6. Even in 1971 I was paid $75 a day cash for "Tora, Tora, Tora" which was more than I made at work, so I took vacation time. They dressed us in oldtime clothing and put fake 1941 tags over our tags. I thought they did a good job taking care of us in downtown DC. Most of us drove down from the Baltimore area every day. And some days we drove back home with our oldtime bulb headlights. I wonder if I'd do that today? 😊 I remember a '38 Studebaker, a '37 Dodge, a '41 Chrysler, my car, and a Packard 120 (about a 1936 I think), a '37 Oldsmobile coupe. There may have been more. I was contacted by a Classic Car Club guy who said they needed some everyday cars, and in our CHVA Region in Baltimore that was basically all anybody collected.
  7. My car was seen parked (back end) at the War Dept, and was seen driving by the Navy Department on Constitution Avenue (I think that is the correct Avenue). I rather think the old Navy Department building is no longer there.....memory tells me it was one of those Tempo Buildings that were all over DC. I grew up just outside of DC in Arlington, VA
  8. Yeah, I never saw or herd tell of it in a theater, but I also found a VHS copy and saw that . All you saw of my car was the guy sitting in the back seat and a pair of headlights coming into one of the government buildings at night. I DID, however, see our club member, John Palmer, in his one line role playing in place of Dan Duryea who was missing that day. Do you remember that? It was a long time ago now. Happy New Year there in California. I'm in Florida now.
  9. My blue '39 Buick was used in the movie "Tora, Tora, Tora" way back in 1971 along with some other cars in our Baltimore club. We ate well and were paid well. My car was in several scenes both driving and parked. We were paid well and ate well. The way Paramount paid daily us was a hoot. My '39 Buick convertible sedan, recently sold, was used in the movie "The Secret Files of J. Edgar Hoover in DC. I drove the "star" in one scene where he sat in the back seat. This wasn't a highpriced movie and I think few people ever saw it. The blue car was used in a TV movie called something like "Franklin & Elinor". Most of those were night scenes and I never saw anything of my car, except maybe one whitewall tire, but we ate well and were paid well. A friend used his Oldsmobile's a month or so ago in a movie in Orlando and he was paid a lot better than we were back in the seventies 🤤. By the way Buick35, when I was born in 1938, I came home from the hospital in the exact same car as yours. I owned an identical model for some five years and drove it on at least two Glidden Tours. I sold it when they upped the Glidden through 1942. It ended up with a dealer in Orlando and he sold it to somebody in Spain...sad ending for a nice old original 1935 Buick Series 41 Special. I hate to see any nice old car go overseas...just how I feel. Marty Roth are you still going to Miami and coming by my place for those tires. They are standing ready in my detached garage. Earl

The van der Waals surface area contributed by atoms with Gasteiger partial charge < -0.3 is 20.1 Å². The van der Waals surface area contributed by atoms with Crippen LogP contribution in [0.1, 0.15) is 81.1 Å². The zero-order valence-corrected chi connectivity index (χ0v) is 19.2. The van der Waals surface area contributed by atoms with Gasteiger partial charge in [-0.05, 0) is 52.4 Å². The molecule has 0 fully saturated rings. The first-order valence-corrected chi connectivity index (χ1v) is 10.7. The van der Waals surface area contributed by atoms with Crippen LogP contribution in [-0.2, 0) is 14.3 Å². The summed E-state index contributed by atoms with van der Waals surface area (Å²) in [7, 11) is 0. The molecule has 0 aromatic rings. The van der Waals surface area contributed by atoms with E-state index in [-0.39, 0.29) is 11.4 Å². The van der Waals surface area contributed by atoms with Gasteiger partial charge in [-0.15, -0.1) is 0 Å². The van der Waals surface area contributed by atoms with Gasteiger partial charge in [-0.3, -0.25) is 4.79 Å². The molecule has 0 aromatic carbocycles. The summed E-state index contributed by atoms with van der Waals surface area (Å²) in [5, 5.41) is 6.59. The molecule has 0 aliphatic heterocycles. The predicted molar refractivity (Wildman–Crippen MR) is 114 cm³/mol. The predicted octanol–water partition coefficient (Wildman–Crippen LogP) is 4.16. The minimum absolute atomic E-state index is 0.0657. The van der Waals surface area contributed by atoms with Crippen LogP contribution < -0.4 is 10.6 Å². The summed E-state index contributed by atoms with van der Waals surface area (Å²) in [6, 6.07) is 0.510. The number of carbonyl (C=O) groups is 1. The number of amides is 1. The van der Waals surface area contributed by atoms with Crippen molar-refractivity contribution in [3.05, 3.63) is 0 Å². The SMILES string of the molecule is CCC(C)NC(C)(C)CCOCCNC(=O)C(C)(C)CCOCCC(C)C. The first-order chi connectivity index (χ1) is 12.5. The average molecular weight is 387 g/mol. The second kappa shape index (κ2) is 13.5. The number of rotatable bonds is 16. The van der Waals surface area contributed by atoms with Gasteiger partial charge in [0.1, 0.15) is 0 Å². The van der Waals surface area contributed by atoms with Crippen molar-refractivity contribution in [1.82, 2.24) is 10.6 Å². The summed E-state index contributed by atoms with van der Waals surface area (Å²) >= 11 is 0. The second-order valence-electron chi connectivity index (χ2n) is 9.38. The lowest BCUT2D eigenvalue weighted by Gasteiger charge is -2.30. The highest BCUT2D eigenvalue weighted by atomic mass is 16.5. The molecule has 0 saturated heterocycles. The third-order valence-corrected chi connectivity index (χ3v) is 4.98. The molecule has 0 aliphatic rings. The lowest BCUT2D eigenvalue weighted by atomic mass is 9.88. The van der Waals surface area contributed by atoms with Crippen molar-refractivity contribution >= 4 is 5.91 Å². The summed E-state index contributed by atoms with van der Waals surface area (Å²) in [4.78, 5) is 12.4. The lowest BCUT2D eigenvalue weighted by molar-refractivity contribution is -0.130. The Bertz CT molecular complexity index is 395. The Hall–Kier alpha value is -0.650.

10. Oh yes, last year on the Sentimental Tour in Mississippi. The bank on the side of the road was so steep I almost turned the car over; but I can still drive pretty good. Other members on the tour jacked the car up, pulled the wheel and put on the spare. The backup driver luckily had a rope and tow hitch on his pickup truck and pulled my car back up the road out of the muddy shoulder. The restored car was very muddy underneath. He took the tire to a tire shop and they installed a new tube in side patch in case I needed it. It was a new tire that ran over a nail and I had to run flat on it to get off the road, but it was insured and Coker replaced it. This could have happened to any modern car. Other tourists tried to install new points and condenser in the 71 Rivvie on that trip, but the NAPA condenser wasn't any good and didn't last 30 miles out of town, but replacement I had bought on the tour held up until I got home but a bad ignition NOS "show" wire caused a miss for the whole 350 miles. I stopped at a huge repair garage at the end of the PA turnpike before Rt. 70 south and the 30-something mechanic had no idea what to do with the distributor so I limped back to VA on a wing and a prayer. I'm too old for that kind of nervous strain.